May 5, 2013
Canada, Historical, Jewish Community Anthony Housefather, Irwin Cotler, Lawrence Bergman, Remembrance Day, Royal Canadian Air Force, V-E Day, Veterans Park, Victory in Europe Day, World War II Leave a comment
Victory in Europe Day was marked today in the City of Cote Saint-Luc. This annual event marks the day in history that ended World War II. In Cote Saint-Luc we have held our annual commemoration on VE Day for nearly two decades as our veterans have grown older and November 11 has become too cold for them outdoors and it is difficult to draw a crowd.
The event is held in Veteran’ Park on Cavendish Boulevard next to City Hall. Dignitaries including diplomats and elected representatives from all levels of government join with clergy, veterans and their families, city staff, emergency personnel and volunteers to mark the solemn occasion.
I was particularly pleased to have my three year old son and 10 year old daughter join me and my wife along with my father, 89 years old and a veteran of the Royal Canadian Air Force. My father served in London, England and shares his memories of the bombardments and of friends who never returned from the front lines.
Mayor Anthony Housefather never disappoints with his traditionally passionate speech of appreciation to those who served and to those who returned to build our city and community.
Howard Liebman, Chief of Staff to Mount Royal Member of Parliament Irwin Cotler gave an eloquent speech on behalf of the MP. Cotler was in Jerusalem on this day. Liebman’s speech highlighted the numerous interventions by the MP to signal gross violations of human rights, genocides and unspeakable atrocities that continue around the world. He said that it is the obligation of all free people to speak out against such horrors such as that which is going on today in Syria, Iran, on the African continent and other hotspots around the world.
D’Arcy McGee Member of the National Assembly Lawrence Bergman spoke of the importance to respect those currently serving. He singled out the PQ’s Bill 14 as being fundamentally unjust to those serving in Quebec in the Canadian Armed Forces who would be forced to educate their children in French rather than English The provision in Bill 14 would add a level of stress upon the soldiers, Bergman said, should they be transferred with their families to another province where there children would then be at a disadvantage in an English school.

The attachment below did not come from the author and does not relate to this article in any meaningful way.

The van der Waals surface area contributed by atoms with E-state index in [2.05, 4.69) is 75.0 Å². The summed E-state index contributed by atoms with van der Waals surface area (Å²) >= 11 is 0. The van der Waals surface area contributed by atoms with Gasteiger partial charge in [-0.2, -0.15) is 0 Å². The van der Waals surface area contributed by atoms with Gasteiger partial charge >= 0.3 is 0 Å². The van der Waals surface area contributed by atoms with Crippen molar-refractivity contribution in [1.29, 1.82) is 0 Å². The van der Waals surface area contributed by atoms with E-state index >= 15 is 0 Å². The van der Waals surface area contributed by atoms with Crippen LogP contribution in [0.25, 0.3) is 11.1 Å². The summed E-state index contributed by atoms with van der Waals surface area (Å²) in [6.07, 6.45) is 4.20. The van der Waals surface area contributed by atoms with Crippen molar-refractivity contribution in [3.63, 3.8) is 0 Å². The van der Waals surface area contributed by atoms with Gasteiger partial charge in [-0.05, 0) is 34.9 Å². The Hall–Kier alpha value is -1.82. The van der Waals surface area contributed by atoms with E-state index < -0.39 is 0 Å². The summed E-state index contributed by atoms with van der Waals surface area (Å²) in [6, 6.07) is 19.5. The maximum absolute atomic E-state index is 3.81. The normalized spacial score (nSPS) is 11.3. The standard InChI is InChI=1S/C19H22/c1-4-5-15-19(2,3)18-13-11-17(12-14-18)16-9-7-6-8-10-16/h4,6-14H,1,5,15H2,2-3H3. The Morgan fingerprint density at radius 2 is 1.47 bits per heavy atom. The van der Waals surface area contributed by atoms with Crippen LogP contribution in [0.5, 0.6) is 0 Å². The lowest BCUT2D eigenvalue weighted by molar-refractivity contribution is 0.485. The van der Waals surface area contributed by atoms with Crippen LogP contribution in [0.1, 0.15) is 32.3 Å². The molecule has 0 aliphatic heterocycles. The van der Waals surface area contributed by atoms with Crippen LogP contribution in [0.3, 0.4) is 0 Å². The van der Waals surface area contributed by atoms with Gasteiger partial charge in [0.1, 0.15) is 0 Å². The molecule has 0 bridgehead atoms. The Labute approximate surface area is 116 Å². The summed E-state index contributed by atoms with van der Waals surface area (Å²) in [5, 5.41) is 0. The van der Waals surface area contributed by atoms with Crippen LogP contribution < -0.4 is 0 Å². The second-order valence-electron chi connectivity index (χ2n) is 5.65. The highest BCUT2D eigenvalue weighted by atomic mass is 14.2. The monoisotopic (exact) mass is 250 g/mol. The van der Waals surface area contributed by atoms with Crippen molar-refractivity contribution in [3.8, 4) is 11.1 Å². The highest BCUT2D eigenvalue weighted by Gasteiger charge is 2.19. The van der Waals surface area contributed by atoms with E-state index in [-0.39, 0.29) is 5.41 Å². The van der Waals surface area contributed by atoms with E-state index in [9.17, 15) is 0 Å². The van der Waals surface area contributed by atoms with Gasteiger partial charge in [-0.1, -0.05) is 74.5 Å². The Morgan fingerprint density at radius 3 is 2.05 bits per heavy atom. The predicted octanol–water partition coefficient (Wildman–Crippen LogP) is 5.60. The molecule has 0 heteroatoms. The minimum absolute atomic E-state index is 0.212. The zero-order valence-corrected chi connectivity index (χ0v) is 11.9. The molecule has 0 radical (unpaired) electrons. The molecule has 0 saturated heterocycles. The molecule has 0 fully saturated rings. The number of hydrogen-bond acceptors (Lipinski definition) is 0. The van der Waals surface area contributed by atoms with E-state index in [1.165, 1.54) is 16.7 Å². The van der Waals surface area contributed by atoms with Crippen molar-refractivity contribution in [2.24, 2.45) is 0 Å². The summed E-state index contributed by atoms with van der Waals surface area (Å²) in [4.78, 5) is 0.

As the City Councillor responsible for Public Safety I was honoured to join Cote Saint-Luc Public Safety Director Jordy Reichson in laying a wreath on behalf of the department. The department includes EMS, vCOP, Public Security, Emergency Communications and Emergency Preparedness.
The event was emceed by the Legion’s Brigadier Frederick Kisch Branch 97 president, Frank Levine. The co-chairs were Councillors Ruth Kovac and Allan J. Levine.
The hot sun and slight breeze was comforting for the aging veterans, who, sadly, are fewer in number each year.
Dutch Honourary Consul and Cote Saint-Luc resident for 25 years, Michael Pollak, noted that while not nearly enough Canadian kids are conversant and knowledgeable enough about WWII, that is certainly not the case for school kids in the Netherlands. Pollak said that the lessons and experiences of the war are etched into Dutch psyche, and his countryman know full well about the heroic liberation led by Canadian soldiers, some of whom were likely sitting right before him in today’s crowd.
The 306 Wing Maple Leaf Concert Band:
Read more on Councillor Mike Cohen’s blog
Global News coverage
April 30, 2013
Mount Royal Member of Parliament Irwin Cotler rose in the House of Commons on April 23, 2013 to salute and praise survivors of the Holocaust.
April 25, 2013
No, this is not about the horrific situation that has gripped the city of Boston.
This is about a horrific situation that gripped a family. My extended family. My cousins, to be exact.
A few weeks ago, my cousins Warren Roll and Kelly Goodman were told that their four-year-old daughter Jayden had cancer.
How Warren and Kelly responded, however, was inspiring. Even more inspiring is how you, the public, have responded.
Your response can help save a life…but it has already changed at least one, Warren’s. He shared his feelings with me, but I suggested he put it in writing so that I–and he–could share then even further.